$$ \mathrm{MAD}=\frac{\sum \limits_{i=1}^{N_{\mathrm{adjustment}}}\mid {C}_i\mid }{N_{\mathrm{adjustment}}} $$
(1)

is calculated as the mean of the average absolute deviations ci (2) of the final frequencies to the target tone (referenced to a 440 Hz equal-tempered tuning).

MAD reflects the pitch adjustment accuracy of the participants. The consistency of the pitch adjustments, possibly reflecting the tuning of the pitch template [79], is then estimated by taking the standard deviation of the absolute deviations (2).
$$ \mathrm{SDfoM}=\sqrt{\frac{\sum \limits_{i=1}^{N_{\mathrm{adjustment}}}{\left({C}_i-\mathrm{MAD}\right)}^{{}^2}}{N_{\mathrm{adjustment}}-1}} $$
(2)
For regression analyses (see below), we performed a z-standardization of the MAD (Z_MAD, (3)) and SDfoM (Z_SDfoM, (4)) values relative to the mean and SD of the non-AP group, as originally proposed by Dohn et al. [79].
$$ \mathrm{Z}\_{\mathrm{MAD}}_i=\frac{{\mathrm{MAD}}_i-\mu {\left(\mathrm{MAD}\right)}_{\mathrm{Non}-\mathrm{AP}}}{\sigma {(MAD)}_{\mathrm{Non}-\mathrm{AP}}} $$
(3)
$$ \mathrm{Z}\_{\mathrm{SDfoM}}_i=\frac{{\mathrm{SDfoM}}_i-\mu {\left(\mathrm{SDfoM}\right)}_{\mathrm{Non}-\mathrm{AP}}}{\sigma {\left(\mathrm{SDfoM}\right)}_{\mathrm{Non}-\mathrm{AP}}} $$
(4)

Autistic traits

Autism traits were assessed during the online survey using a standardized Adult Autism Spectrum Quotient (AQ, [80]; German version by C.M. Freiburg, available online: https://www.autismresearchcentre.com/arc_tests). It consists of 50 items within 5 subscales (attention to detail, attention switching, imagination, social skills, and communication). One point is given for each item with a mildly or strongly agreement with the autistic-like symptoms (half of the items were negatively poled; the maximum AQ score therefore is 50).

EEG resting state

EEG resting-state data was acquired immediately before the PAT at the beginning of the experimental session using 28 scalp electrodes (sintered silver/silver chloride; Fp1, Fp2, F3, F4, FC3, FC4, C3, C4, CP3, CP4, P3, P4, F7, F8, FT7, FT8, T7, T8, TP7, TP8, P7, P8, O1, O2, Oz, Fz, Cz, Pz) placed according to the international extended 10–20 System with an electrode cap by EASYCAP (EASYCAP GmbH, Herrsching, Germany; http://www.easycap.de). A 32-channel SynAmps amplifier (Compumedics Neuroscan, Inc., Charlotte, NC, USA) and the software Scan 4.3 (Compumedics Neuroscan) were used to record the data. The remaining two bipolar channels were used for the vertical and horizontal electrooculogram with electrodes placed above and below the right eye and approximately 1 cm outside of the outer canthus of each eye, respectively. Two further electrodes were placed on the left and right mastoids as a linked reference. The ground electrode was placed between the eyebrows directly above the nasion on the forehead. Abralyth 2000 abrasive chloride-free electrolyte gel (EASYCAP GmbH, Herrsching, Germany; http://www.easycap.de) was used to keep impedances below 5k Ω. Participants were seated in a comfortable chair in front of a PC screen and were instructed to let their mind wander around while looking at a fixation cross (eyes open resting state, EO) or keeping their eyes closed (eyes closed resting state, EC) for 5 min each. All participants underwent both resting-state conditions and started with the 5-min eyes open condition followed by the 5-min eyes closed. Start (button press) and end of the resting-state period were programmed within PsychoPy [81] by sending triggers via a parallel port to the EEG system. A sampling rate of 1000 Hz was used combined with an online bandpass filter between 0.5–100 Hz and a Notch filter at 50 Hz. EEG was recorded in AC (alternating current) mode and with a gain of 1000.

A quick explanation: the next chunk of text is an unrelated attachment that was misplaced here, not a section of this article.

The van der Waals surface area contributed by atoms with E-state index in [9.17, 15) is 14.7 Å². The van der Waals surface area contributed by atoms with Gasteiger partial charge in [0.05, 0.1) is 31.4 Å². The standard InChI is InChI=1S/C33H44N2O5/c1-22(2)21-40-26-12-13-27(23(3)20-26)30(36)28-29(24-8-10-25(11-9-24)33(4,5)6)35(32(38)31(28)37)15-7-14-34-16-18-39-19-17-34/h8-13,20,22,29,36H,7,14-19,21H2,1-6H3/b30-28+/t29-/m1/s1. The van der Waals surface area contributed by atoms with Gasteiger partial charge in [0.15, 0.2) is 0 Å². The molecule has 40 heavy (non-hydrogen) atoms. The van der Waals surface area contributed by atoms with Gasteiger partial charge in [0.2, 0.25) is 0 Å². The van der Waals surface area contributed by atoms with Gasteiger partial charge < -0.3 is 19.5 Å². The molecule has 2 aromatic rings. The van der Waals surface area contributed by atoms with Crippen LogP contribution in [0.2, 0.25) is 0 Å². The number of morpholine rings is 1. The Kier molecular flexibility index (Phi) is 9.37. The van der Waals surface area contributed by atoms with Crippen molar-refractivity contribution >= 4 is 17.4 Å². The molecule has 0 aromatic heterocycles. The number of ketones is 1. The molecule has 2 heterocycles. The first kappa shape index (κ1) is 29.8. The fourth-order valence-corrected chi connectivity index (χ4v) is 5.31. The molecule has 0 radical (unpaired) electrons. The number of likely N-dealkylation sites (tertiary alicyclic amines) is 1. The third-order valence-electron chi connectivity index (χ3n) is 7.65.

EEG preprocessing and analysis

Preprocessing

All preprocessing steps were conducted using MATLAB (MATLAB Release 2014a, MathWorks, Inc., Natick, MA, USA) and the toolboxes EEGLAB [82] and FieldTrip [83]. EEG raw data was first re-sampled to 512 Hz sampling rate and bandpass filtered to 1–100 Hz. Artifact removal was administered using both raw data inspection of continuous data and independent component analysis (ICA, algorithm: binica) within EEGLAB for each participant’s data individually. ICA components containing vertical or horizontal eye movements, blinking, heartbeat, muscular activity, or other artifacts were removed from the data by inverse ICA. After that, segments still containing the abovementioned artifacts were removed manually. Defective or highly noisy electrodes were interpolated using spherical interpolation [84] implemented in EEGLAB (5 participants, 1–2 electrodes each). All statistical analyses were repeated under the exclusion of participants with interpolated electrodes as well as non-native German speakers and the participant which reported to take mirtazapine. Direction and significance of effects were not affected by the exclusions; therefore, all participants were included into the final analyses. Afterwards, the artifact-clean data was exported to FieldTrip for the connectivity and network analysis (next steps).

Connectivity—weighted phase lag index